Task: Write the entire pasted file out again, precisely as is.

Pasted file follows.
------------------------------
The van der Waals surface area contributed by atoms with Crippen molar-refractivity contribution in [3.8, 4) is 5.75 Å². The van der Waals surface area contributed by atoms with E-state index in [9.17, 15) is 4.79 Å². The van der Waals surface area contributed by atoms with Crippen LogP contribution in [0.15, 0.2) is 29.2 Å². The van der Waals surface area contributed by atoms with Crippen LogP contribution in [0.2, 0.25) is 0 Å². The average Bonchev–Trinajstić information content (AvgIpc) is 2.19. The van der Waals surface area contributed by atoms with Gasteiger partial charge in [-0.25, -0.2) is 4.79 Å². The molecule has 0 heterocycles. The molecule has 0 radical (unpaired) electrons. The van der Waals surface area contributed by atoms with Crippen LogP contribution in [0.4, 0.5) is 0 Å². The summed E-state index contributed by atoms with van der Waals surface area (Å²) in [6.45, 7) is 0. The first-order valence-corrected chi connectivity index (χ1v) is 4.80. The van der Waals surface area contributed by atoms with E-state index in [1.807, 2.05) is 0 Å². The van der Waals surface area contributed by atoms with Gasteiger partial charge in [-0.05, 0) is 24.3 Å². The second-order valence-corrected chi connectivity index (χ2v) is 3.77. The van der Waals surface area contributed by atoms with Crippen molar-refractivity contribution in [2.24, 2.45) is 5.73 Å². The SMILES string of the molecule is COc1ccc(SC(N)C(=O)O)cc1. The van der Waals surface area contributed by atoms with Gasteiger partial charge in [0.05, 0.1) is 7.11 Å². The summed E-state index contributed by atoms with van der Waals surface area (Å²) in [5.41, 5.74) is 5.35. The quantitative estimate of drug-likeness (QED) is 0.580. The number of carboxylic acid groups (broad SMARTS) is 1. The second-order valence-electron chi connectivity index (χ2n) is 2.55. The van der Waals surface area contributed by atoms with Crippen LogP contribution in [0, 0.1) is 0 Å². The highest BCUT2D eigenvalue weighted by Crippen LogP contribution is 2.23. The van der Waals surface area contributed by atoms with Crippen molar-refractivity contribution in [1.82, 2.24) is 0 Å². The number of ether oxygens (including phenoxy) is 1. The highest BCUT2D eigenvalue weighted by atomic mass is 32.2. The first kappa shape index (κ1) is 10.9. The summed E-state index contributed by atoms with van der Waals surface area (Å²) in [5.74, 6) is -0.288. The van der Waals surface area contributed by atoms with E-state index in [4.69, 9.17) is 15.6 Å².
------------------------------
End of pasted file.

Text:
The van der Waals surface area contributed by atoms with Crippen molar-refractivity contribution in [3.8, 4) is 5.75 Å². The van der Waals surface area contributed by atoms with E-state index in [9.17, 15) is 4.79 Å². The van der Waals surface area contributed by atoms with Crippen LogP contribution in [0.15, 0.2) is 29.2 Å². The van der Waals surface area contributed by atoms with Crippen LogP contribution in [0.2, 0.25) is 0 Å². The average Bonchev–Trinajstić information content (AvgIpc) is 2.19. The van der Waals surface area contributed by atoms with Gasteiger partial charge in [-0.25, -0.2) is 4.79 Å². The molecule has 0 heterocycles. The molecule has 0 radical (unpaired) electrons. The van der Waals surface area contributed by atoms with Crippen LogP contribution in [0.4, 0.5) is 0 Å². The summed E-state index contributed by atoms with van der Waals surface area (Å²) in [6.45, 7) is 0. The first-order valence-corrected chi connectivity index (χ1v) is 4.80. The van der Waals surface area contributed by atoms with E-state index in [1.807, 2.05) is 0 Å². The van der Waals surface area contributed by atoms with Gasteiger partial charge in [-0.05, 0) is 24.3 Å². The second-order valence-corrected chi connectivity index (χ2v) is 3.77. The van der Waals surface area contributed by atoms with Crippen molar-refractivity contribution in [2.24, 2.45) is 5.73 Å². The SMILES string of the molecule is COc1ccc(SC(N)C(=O)O)cc1. The van der Waals surface area contributed by atoms with Gasteiger partial charge in [0.05, 0.1) is 7.11 Å². The summed E-state index contributed by atoms with van der Waals surface area (Å²) in [5.41, 5.74) is 5.35. The quantitative estimate of drug-likeness (QED) is 0.580. The number of carboxylic acid groups (broad SMARTS) is 1. The second-order valence-electron chi connectivity index (χ2n) is 2.55. The van der Waals surface area contributed by atoms with Crippen LogP contribution in [0, 0.1) is 0 Å². The highest BCUT2D eigenvalue weighted by Crippen LogP contribution is 2.23. The van der Waals surface area contributed by atoms with Crippen molar-refractivity contribution in [1.82, 2.24) is 0 Å². The number of ether oxygens (including phenoxy) is 1. The highest BCUT2D eigenvalue weighted by atomic mass is 32.2. The first kappa shape index (κ1) is 10.9. The summed E-state index contributed by atoms with van der Waals surface area (Å²) in [5.74, 6) is -0.288. The van der Waals surface area contributed by atoms with E-state index in [4.69, 9.17) is 15.6 Å².